- One, stop waiting on other people to get you where you need to go. Do your part. People may point you to the right path, and some are much better at it than others, but you are the one who has to walk it.
- Two, stop indiscriminately putting all the money earmarked for God into an offering basket simply because everyone else does it, too. Make sure that you invest your attendance, time, and money into places that grow, produce, and replicate. And don’t forget to invest into your own growth. You and your family should be your most important investment venue as far as you are concerned.
- Three, stop listening to people who talk the talk but who don’t walk the walk. Don’t listen to word, watch people’s actions. If the sermons aren’t lived out by the orators in their everyday life, or their life is shielded and inaccessible (especially true for smaller churches where relational barriers are lower) – then you could be putting faith in something that doesn’t work. Just because people reference God doesn’t automatically mean that they know him, or that God approves of their ministry and / or their methods.
- And finally, the most important one of these – learn to listen to God, and sensitize yourself to his voice and his presence. That’s what it’s all about, anyway. Without it, everything else becomes a spectator sport, a hobby, a pastime. If you don’t hear and follow God for yourself – how do you even know that he’s real?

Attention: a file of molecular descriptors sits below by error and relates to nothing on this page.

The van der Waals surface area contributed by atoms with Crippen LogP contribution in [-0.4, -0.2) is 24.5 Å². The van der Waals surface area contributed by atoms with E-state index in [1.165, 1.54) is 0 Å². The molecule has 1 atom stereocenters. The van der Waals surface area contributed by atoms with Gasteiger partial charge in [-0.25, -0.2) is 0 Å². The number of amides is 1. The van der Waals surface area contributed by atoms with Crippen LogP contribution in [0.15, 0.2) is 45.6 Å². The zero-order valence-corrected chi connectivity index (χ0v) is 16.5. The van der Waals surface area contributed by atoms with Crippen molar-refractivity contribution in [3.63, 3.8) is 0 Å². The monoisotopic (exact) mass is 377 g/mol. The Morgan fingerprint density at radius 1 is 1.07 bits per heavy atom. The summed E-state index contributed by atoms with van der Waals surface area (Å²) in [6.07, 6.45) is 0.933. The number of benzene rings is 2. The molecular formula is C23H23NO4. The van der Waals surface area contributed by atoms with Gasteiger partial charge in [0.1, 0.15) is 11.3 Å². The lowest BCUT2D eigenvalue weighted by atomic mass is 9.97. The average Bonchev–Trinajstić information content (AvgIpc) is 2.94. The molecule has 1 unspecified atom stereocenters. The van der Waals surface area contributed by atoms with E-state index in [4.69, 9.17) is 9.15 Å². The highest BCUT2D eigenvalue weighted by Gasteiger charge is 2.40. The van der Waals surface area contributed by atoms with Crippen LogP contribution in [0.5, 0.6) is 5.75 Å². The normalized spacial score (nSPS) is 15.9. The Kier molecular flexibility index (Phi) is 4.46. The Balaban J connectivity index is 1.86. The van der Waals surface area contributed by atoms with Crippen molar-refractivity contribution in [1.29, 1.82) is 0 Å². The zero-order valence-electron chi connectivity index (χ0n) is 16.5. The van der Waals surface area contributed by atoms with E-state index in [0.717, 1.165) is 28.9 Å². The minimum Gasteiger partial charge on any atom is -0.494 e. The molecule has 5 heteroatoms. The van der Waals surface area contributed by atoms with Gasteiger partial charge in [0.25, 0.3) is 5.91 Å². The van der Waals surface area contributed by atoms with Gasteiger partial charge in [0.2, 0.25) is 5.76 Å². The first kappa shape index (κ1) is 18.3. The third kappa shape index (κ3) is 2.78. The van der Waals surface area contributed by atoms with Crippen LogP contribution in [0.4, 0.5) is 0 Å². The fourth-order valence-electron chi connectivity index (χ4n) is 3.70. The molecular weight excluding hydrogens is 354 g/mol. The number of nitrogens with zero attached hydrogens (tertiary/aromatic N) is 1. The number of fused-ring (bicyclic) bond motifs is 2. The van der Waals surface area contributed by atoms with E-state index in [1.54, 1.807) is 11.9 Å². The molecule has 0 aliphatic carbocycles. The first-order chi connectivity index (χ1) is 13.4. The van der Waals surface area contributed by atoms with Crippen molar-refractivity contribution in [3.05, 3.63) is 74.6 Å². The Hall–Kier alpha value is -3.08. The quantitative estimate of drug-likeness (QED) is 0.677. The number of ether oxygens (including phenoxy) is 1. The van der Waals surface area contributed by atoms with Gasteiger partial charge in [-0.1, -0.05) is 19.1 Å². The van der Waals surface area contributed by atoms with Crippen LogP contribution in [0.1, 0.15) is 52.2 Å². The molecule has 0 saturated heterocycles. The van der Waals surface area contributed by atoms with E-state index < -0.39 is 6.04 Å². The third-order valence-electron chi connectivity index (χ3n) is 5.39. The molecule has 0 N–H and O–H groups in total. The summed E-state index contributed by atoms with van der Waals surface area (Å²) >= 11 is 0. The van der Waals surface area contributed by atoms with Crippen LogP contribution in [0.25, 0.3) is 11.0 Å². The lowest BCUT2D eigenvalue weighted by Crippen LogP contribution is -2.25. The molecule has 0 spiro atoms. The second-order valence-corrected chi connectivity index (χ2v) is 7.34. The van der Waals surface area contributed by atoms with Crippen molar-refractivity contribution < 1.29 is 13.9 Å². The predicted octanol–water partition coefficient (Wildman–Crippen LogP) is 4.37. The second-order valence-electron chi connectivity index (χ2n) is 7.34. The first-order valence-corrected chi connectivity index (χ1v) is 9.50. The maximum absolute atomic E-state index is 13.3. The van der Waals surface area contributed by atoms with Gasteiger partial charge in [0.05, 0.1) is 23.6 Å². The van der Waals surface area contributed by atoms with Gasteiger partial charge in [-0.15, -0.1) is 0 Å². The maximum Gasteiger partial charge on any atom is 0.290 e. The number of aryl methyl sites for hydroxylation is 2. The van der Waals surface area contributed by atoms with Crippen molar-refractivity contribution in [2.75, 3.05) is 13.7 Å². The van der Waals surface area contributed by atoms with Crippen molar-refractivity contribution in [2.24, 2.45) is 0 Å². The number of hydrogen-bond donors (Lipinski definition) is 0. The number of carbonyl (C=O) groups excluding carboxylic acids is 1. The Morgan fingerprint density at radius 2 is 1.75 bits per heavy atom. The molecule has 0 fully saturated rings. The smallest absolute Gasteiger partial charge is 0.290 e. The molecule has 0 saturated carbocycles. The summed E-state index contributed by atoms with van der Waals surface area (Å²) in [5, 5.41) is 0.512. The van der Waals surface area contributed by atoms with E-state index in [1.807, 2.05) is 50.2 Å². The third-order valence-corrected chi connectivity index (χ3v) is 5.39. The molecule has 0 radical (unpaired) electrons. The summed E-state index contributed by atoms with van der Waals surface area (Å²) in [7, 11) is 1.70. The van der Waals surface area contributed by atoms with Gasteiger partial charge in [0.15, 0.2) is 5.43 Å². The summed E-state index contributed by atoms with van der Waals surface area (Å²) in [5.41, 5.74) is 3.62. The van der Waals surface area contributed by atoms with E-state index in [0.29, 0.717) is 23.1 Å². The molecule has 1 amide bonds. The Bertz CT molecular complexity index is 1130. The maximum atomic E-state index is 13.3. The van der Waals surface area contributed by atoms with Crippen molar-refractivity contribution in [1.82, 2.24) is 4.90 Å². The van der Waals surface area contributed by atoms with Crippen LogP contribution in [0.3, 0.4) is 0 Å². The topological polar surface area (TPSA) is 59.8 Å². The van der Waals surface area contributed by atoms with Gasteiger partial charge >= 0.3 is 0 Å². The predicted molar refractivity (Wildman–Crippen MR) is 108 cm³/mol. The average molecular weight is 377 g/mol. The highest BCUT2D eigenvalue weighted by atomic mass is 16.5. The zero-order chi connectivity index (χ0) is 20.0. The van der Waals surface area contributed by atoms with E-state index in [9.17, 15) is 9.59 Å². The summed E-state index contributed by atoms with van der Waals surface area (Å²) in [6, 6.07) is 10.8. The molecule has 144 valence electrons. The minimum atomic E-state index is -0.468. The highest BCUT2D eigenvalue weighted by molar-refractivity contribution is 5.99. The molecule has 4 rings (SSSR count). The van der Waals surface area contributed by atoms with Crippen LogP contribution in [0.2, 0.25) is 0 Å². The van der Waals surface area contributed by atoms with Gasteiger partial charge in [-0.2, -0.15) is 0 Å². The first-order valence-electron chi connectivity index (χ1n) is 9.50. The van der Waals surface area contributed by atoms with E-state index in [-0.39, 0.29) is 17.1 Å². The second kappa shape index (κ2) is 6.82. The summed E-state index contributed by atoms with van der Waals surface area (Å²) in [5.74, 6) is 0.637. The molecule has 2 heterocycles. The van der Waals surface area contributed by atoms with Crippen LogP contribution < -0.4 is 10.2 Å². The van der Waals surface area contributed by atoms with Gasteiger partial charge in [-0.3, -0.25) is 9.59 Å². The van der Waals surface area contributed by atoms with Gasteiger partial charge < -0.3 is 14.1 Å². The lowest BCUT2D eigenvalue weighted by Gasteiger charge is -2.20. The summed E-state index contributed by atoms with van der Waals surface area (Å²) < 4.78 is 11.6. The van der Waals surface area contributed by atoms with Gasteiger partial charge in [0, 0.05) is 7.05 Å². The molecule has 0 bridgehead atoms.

Comments on: "The reality of spiritual things in Christ" (4)
This was just what I needed to hear today! Learning to hear God’s voice and walking in intimacy with Him vs. quoting verses and intellectual assent. We have to break out of the box of what the American church organization tells us.
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So true! The best part is that it really works. There’s an invisible reality waiting for the pioneers, explorers, architects, engineers, poets, and other creative people. And we are such people! Be ye like little children – explore, discover, create. The only ones it won’t work for are bureaucrats. Too grumpy, and too set in their ways 😉
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Excellent. I especially like… “True, in Christ we are everything and we have everything, but not all those things are manifestly present in our lives. Acknowledging that all those things are ours in Christ is only the first step. It’s a quantum reality of the possible that’s waiting to be made actual. They are like a treasure, stored in heaven, waiting to be claimed and put to use. It’s there in the heavenly realms, but until it’s BELIEVED AND ACTED UPON it’s unexpressed and unmanifested.”
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Thank you – and yes, what you capitalized in this paragraph is what makes possible to operate in the faith that produces real results, as a matter of principle. God’s invisible reality operates in a way more akin to quantum physics, where the intelligent observer plays a central role in the experiment’s outcome. And we are it ! 🙂